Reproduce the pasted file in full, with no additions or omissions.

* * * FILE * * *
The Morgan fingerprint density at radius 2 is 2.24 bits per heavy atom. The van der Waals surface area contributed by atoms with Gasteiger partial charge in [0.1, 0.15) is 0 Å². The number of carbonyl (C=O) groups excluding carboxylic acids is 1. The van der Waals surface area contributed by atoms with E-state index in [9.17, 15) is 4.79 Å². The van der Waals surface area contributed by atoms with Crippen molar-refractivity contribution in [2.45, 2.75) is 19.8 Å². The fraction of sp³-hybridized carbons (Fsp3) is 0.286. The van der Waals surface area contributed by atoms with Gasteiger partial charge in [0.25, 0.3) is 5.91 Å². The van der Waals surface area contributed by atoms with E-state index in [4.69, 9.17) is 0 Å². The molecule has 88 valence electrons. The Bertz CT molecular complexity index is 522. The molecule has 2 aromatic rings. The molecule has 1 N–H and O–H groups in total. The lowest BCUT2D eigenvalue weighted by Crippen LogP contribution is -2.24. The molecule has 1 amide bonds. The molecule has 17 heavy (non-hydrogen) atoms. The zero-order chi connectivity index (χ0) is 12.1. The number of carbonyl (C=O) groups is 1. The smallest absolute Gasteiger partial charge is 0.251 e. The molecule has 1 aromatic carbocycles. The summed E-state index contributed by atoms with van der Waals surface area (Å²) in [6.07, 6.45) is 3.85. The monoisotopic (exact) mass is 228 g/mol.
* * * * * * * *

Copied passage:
The Morgan fingerprint density at radius 2 is 2.24 bits per heavy atom. The van der Waals surface area contributed by atoms with Gasteiger partial charge in [0.1, 0.15) is 0 Å². The number of carbonyl (C=O) groups excluding carboxylic acids is 1. The van der Waals surface area contributed by atoms with E-state index in [9.17, 15) is 4.79 Å². The van der Waals surface area contributed by atoms with Crippen molar-refractivity contribution in [2.45, 2.75) is 19.8 Å². The fraction of sp³-hybridized carbons (Fsp3) is 0.286. The van der Waals surface area contributed by atoms with Gasteiger partial charge in [0.25, 0.3) is 5.91 Å². The van der Waals surface area contributed by atoms with E-state index in [4.69, 9.17) is 0 Å². The molecule has 88 valence electrons. The Bertz CT molecular complexity index is 522. The molecule has 2 aromatic rings. The molecule has 1 N–H and O–H groups in total. The lowest BCUT2D eigenvalue weighted by Crippen LogP contribution is -2.24. The molecule has 1 amide bonds. The molecule has 17 heavy (non-hydrogen) atoms. The zero-order chi connectivity index (χ0) is 12.1. The number of carbonyl (C=O) groups is 1. The smallest absolute Gasteiger partial charge is 0.251 e. The molecule has 1 aromatic carbocycles. The summed E-state index contributed by atoms with van der Waals surface area (Å²) in [6.07, 6.45) is 3.85. The monoisotopic (exact) mass is 228 g/mol.